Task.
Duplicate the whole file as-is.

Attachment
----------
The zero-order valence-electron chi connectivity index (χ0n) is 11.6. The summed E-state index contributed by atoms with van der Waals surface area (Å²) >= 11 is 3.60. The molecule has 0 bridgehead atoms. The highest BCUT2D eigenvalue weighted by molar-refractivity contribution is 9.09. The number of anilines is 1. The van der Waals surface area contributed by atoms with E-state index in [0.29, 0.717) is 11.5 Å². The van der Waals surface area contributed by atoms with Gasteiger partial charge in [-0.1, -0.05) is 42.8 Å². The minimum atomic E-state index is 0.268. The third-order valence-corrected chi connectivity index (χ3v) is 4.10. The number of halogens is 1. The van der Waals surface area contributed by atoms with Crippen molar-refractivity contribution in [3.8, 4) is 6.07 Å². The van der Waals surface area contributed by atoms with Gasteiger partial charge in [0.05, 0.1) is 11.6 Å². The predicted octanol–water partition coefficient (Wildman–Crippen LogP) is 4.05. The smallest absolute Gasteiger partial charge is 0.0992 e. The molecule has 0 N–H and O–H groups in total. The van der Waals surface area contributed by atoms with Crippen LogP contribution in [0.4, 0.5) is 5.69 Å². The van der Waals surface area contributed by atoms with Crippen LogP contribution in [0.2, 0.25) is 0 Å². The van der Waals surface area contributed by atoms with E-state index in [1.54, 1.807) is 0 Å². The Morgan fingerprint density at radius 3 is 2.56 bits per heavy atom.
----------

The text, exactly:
The zero-order valence-electron chi connectivity index (χ0n) is 11.6. The summed E-state index contributed by atoms with van der Waals surface area (Å²) >= 11 is 3.60. The molecule has 0 bridgehead atoms. The highest BCUT2D eigenvalue weighted by molar-refractivity contribution is 9.09. The number of anilines is 1. The van der Waals surface area contributed by atoms with E-state index in [0.29, 0.717) is 11.5 Å². The van der Waals surface area contributed by atoms with Gasteiger partial charge in [-0.1, -0.05) is 42.8 Å². The minimum atomic E-state index is 0.268. The third-order valence-corrected chi connectivity index (χ3v) is 4.10. The number of halogens is 1. The van der Waals surface area contributed by atoms with Crippen molar-refractivity contribution in [3.8, 4) is 6.07 Å². The van der Waals surface area contributed by atoms with Gasteiger partial charge in [0.05, 0.1) is 11.6 Å². The predicted octanol–water partition coefficient (Wildman–Crippen LogP) is 4.05. The smallest absolute Gasteiger partial charge is 0.0992 e. The molecule has 0 N–H and O–H groups in total. The van der Waals surface area contributed by atoms with Crippen LogP contribution in [0.4, 0.5) is 5.69 Å². The van der Waals surface area contributed by atoms with Crippen LogP contribution in [0.2, 0.25) is 0 Å². The van der Waals surface area contributed by atoms with E-state index in [1.54, 1.807) is 0 Å². The Morgan fingerprint density at radius 3 is 2.56 bits per heavy atom.